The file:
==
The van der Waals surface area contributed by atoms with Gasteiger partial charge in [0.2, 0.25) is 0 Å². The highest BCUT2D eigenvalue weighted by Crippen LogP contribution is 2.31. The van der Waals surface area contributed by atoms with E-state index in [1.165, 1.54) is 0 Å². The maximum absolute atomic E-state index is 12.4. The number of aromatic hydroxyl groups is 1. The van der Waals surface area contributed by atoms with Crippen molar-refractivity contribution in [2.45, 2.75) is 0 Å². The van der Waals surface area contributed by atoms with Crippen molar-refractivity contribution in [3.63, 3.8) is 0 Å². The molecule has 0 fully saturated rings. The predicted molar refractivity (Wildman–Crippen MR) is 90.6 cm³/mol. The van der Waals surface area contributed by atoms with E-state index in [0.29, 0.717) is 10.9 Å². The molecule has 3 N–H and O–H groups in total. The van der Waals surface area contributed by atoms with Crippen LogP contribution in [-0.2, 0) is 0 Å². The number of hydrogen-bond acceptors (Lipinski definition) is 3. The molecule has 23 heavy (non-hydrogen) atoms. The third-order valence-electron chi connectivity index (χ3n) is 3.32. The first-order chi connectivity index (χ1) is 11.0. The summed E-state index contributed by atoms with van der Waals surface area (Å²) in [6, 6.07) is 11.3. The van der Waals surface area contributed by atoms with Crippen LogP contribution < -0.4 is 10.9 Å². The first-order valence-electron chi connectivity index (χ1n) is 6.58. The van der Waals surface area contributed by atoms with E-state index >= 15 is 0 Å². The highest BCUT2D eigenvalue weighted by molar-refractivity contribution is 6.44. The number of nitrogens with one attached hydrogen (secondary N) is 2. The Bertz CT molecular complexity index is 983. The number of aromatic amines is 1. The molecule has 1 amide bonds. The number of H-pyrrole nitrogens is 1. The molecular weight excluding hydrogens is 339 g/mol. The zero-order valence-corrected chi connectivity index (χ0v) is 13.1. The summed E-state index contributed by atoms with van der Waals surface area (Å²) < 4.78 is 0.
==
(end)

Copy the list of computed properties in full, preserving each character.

The van der Waals surface area contributed by atoms with Gasteiger partial charge in [0.2, 0.25) is 0 Å². The highest BCUT2D eigenvalue weighted by Crippen LogP contribution is 2.31. The van der Waals surface area contributed by atoms with E-state index in [1.165, 1.54) is 0 Å². The maximum absolute atomic E-state index is 12.4. The number of aromatic hydroxyl groups is 1. The van der Waals surface area contributed by atoms with Crippen molar-refractivity contribution in [2.45, 2.75) is 0 Å². The van der Waals surface area contributed by atoms with Crippen molar-refractivity contribution in [3.63, 3.8) is 0 Å². The molecule has 0 fully saturated rings. The predicted molar refractivity (Wildman–Crippen MR) is 90.6 cm³/mol. The van der Waals surface area contributed by atoms with E-state index in [0.29, 0.717) is 10.9 Å². The molecule has 3 N–H and O–H groups in total. The van der Waals surface area contributed by atoms with Crippen LogP contribution in [-0.2, 0) is 0 Å². The number of hydrogen-bond acceptors (Lipinski definition) is 3. The molecule has 23 heavy (non-hydrogen) atoms. The third-order valence-electron chi connectivity index (χ3n) is 3.32. The first-order chi connectivity index (χ1) is 11.0. The summed E-state index contributed by atoms with van der Waals surface area (Å²) in [6, 6.07) is 11.3. The van der Waals surface area contributed by atoms with Crippen LogP contribution < -0.4 is 10.9 Å². The first-order valence-electron chi connectivity index (χ1n) is 6.58. The van der Waals surface area contributed by atoms with E-state index >= 15 is 0 Å². The highest BCUT2D eigenvalue weighted by molar-refractivity contribution is 6.44. The number of nitrogens with one attached hydrogen (secondary N) is 2. The Bertz CT molecular complexity index is 983. The number of aromatic amines is 1. The molecule has 1 amide bonds. The number of H-pyrrole nitrogens is 1. The molecular weight excluding hydrogens is 339 g/mol. The zero-order valence-corrected chi connectivity index (χ0v) is 13.1. The summed E-state index contributed by atoms with van der Waals surface area (Å²) < 4.78 is 0.